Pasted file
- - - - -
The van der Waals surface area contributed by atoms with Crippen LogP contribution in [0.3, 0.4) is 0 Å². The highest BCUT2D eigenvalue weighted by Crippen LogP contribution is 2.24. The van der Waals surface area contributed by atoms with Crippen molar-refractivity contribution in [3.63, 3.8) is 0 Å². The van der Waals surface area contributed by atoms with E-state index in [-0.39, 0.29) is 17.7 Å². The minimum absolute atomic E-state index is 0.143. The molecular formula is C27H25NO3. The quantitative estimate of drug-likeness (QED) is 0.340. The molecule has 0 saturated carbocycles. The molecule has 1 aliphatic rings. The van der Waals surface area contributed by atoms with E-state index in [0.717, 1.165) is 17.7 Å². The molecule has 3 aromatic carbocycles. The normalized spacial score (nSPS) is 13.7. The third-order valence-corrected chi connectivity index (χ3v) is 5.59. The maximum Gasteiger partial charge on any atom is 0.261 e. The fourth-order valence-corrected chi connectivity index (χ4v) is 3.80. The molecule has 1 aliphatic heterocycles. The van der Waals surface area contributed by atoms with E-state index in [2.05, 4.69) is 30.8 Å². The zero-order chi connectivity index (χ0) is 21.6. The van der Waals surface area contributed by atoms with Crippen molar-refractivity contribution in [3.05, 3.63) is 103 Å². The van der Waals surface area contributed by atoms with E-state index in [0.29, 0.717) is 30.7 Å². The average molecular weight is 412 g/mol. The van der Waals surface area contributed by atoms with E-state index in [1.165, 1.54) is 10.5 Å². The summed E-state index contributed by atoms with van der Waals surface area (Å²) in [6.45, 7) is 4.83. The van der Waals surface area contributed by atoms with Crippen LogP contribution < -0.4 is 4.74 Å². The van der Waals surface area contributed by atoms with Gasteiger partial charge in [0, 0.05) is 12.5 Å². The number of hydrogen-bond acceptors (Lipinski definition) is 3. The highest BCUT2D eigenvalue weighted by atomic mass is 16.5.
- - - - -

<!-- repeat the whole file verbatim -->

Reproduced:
The van der Waals surface area contributed by atoms with Crippen LogP contribution in [0.3, 0.4) is 0 Å². The highest BCUT2D eigenvalue weighted by Crippen LogP contribution is 2.24. The van der Waals surface area contributed by atoms with Crippen molar-refractivity contribution in [3.63, 3.8) is 0 Å². The van der Waals surface area contributed by atoms with E-state index in [-0.39, 0.29) is 17.7 Å². The minimum absolute atomic E-state index is 0.143. The molecular formula is C27H25NO3. The quantitative estimate of drug-likeness (QED) is 0.340. The molecule has 0 saturated carbocycles. The molecule has 1 aliphatic rings. The van der Waals surface area contributed by atoms with E-state index in [0.717, 1.165) is 17.7 Å². The molecule has 3 aromatic carbocycles. The normalized spacial score (nSPS) is 13.7. The third-order valence-corrected chi connectivity index (χ3v) is 5.59. The maximum Gasteiger partial charge on any atom is 0.261 e. The fourth-order valence-corrected chi connectivity index (χ4v) is 3.80. The molecule has 1 aliphatic heterocycles. The van der Waals surface area contributed by atoms with E-state index in [2.05, 4.69) is 30.8 Å². The zero-order chi connectivity index (χ0) is 21.6. The van der Waals surface area contributed by atoms with Crippen molar-refractivity contribution in [3.05, 3.63) is 103 Å². The van der Waals surface area contributed by atoms with E-state index in [0.29, 0.717) is 30.7 Å². The average molecular weight is 412 g/mol. The van der Waals surface area contributed by atoms with E-state index in [1.165, 1.54) is 10.5 Å². The summed E-state index contributed by atoms with van der Waals surface area (Å²) in [6.45, 7) is 4.83. The van der Waals surface area contributed by atoms with Crippen LogP contribution < -0.4 is 4.74 Å². The van der Waals surface area contributed by atoms with Gasteiger partial charge in [0, 0.05) is 12.5 Å². The number of hydrogen-bond acceptors (Lipinski definition) is 3. The highest BCUT2D eigenvalue weighted by atomic mass is 16.5.